Given that the microenvironment within the umbilical cord and placenta, the source of cord blood HSCs and HPCs, differs from that of the bone marrow, there has been interest in the development of culture techniques that better mimic that of the placenta stem cell niche. The umbilical cord itself is not an optimal source for MSC collection, but MSCs from the Wharton's Jelly component of the cord (WJ-MSC) are useful in cord blood HSC expansion [34–36]. WJ-MSCs express the same cell markers as MSCs obtained from the bone marrow, but they also express additional molecules necessary for interaction with and expansion of HSCs, such as granulocyte colony stimulating factor, granulocyte macrophage colony stimulating factor, and CD117 [36]. This advantageous feature makes WJ-MSC a favorable source for MSCs needed to serve as a feeder layer during the process of coculture [34–36]. Indeed, various studies have evaluated this concept. Magin et al. compared three sources of cells serving as feeder layer for coculture: bone marrow MSC, WJ-MSC, and human umbilical cord vein endothelial cells. Although the authors noted that each of these options could potentially serve as viable source for a feeder layer to expand cord blood HSCs, the most favorable results were noted with WJ-MSCs followed by bone marrow-MSC and then human umbilical cord vein endothelial cells [37,38].

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Hypoxia and metabolism

HSCs naturally reside in hypoxic environments with oxygen tension of 1–6% within both the bone marrow and the umbilical cord [24,39,40]. It is well established that hypoxia maintains the “stemness” of HSCs; therefore, there has been much interest utilizing this principle to optimize ex-vivo expansion by protecting HSCs and HPCs from extraphysiologic oxygen shock/stress. Various studies have demonstrated that the expansion of HSCs is in fact improved when collected and grown under hypoxic conditions, and many additional studies have evaluated which of the various stem cell pathways are activated and inhibited by hypoxia [24,39,40,41▪,42,43]. There have since been numerous translational investigations targeting the manipulation of these pathways to optimize expansion. For example, when collected in hypoxic conditions, some studies note a threefold to fivefold increase in the number of HSCs obtained [39,40,43]. A recent study by Zhao et al. solidified this finding and also notes that hypoxia increases vascular endothelial growth factor secretion and activates pathways such as Notch, Wnt, and Hedgehog. These pathways affect hypoxia-inducing factor, which is important in maintaining HSCs in the quiescent and undifferentiated state and allows the transition from oxidative phosphorylation to glycolysis [24,41▪,44]. These findings suggest that optimal collection and expansion of cord blood HSCs would be best performed under hypoxic conditions; however, this is currently a very cumbersome process that is logistically complex. The challenge now is to discover techniques that are more efficient and cost-effective.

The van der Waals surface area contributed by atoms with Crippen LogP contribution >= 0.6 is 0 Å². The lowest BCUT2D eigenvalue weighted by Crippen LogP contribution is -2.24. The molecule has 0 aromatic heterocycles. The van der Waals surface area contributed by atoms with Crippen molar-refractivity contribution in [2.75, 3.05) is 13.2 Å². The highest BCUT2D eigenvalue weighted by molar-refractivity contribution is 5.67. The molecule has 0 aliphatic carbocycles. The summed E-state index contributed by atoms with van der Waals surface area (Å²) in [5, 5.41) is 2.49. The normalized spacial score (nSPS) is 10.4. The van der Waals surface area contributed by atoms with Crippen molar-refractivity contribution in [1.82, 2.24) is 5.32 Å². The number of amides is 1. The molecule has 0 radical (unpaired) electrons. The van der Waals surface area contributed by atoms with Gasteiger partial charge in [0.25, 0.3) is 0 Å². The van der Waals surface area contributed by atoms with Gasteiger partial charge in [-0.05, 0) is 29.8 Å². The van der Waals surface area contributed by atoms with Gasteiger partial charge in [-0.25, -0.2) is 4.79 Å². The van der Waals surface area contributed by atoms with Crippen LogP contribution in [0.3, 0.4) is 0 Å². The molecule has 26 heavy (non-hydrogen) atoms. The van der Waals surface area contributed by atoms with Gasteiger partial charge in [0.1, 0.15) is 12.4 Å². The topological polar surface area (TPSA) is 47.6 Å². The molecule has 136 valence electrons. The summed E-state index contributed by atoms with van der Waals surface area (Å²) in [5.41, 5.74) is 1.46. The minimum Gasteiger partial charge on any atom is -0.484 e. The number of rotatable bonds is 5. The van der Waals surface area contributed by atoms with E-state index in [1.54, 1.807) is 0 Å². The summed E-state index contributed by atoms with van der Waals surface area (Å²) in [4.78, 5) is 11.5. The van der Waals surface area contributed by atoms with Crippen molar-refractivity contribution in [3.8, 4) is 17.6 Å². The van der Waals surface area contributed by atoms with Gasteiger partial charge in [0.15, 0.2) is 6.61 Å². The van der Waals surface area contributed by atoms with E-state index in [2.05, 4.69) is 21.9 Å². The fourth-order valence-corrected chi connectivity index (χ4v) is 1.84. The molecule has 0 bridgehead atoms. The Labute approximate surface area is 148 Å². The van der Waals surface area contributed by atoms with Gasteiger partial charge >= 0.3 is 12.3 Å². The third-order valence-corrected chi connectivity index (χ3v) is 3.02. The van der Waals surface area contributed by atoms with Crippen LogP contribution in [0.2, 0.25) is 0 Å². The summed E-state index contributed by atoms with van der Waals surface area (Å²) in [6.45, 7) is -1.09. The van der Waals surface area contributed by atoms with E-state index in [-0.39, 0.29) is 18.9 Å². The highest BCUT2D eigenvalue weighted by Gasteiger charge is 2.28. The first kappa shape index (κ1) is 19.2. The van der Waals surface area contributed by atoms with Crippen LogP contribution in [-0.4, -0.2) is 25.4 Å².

Though these previous studies demonstrated the idea that hypoxia may improve cord blood HSC proliferation, a growing body of evidence supports the idea that hypoxia may be detrimental to homing and differentiation via increased erythropoietin (EPO) signaling pathways [43,45▪,46▪]. EPO is produced in response to hypoxia, and the bone marrow microenvironment is important in the metabolism and clearance of EPO. Therefore, EPO levels increase as a result of bone marrow-conditioning regimens used prior to SCT. Aljitawi et al. [43,45▪] recently noted that approximately 20% of cord blood HSCs and HPCs express EPO receptors, and exposure of cord blood HSCs to EPO led to decreased migration toward homing chemokines. Additionally, the group reports on their experience with the utilization of hyperbaric oxygen as a method reducing EPO prior to HSC infusion. In a small phase I study, the group demonstrated improved results in patients who received reduced intensity-conditioning regimens and received hyperbaric oxygen treatments prior to cord blood HSCT. These patients demonstrated shorted time to recovery of both neutrophils and platelets, and a shorter period of transfusion dependency [43,45▪].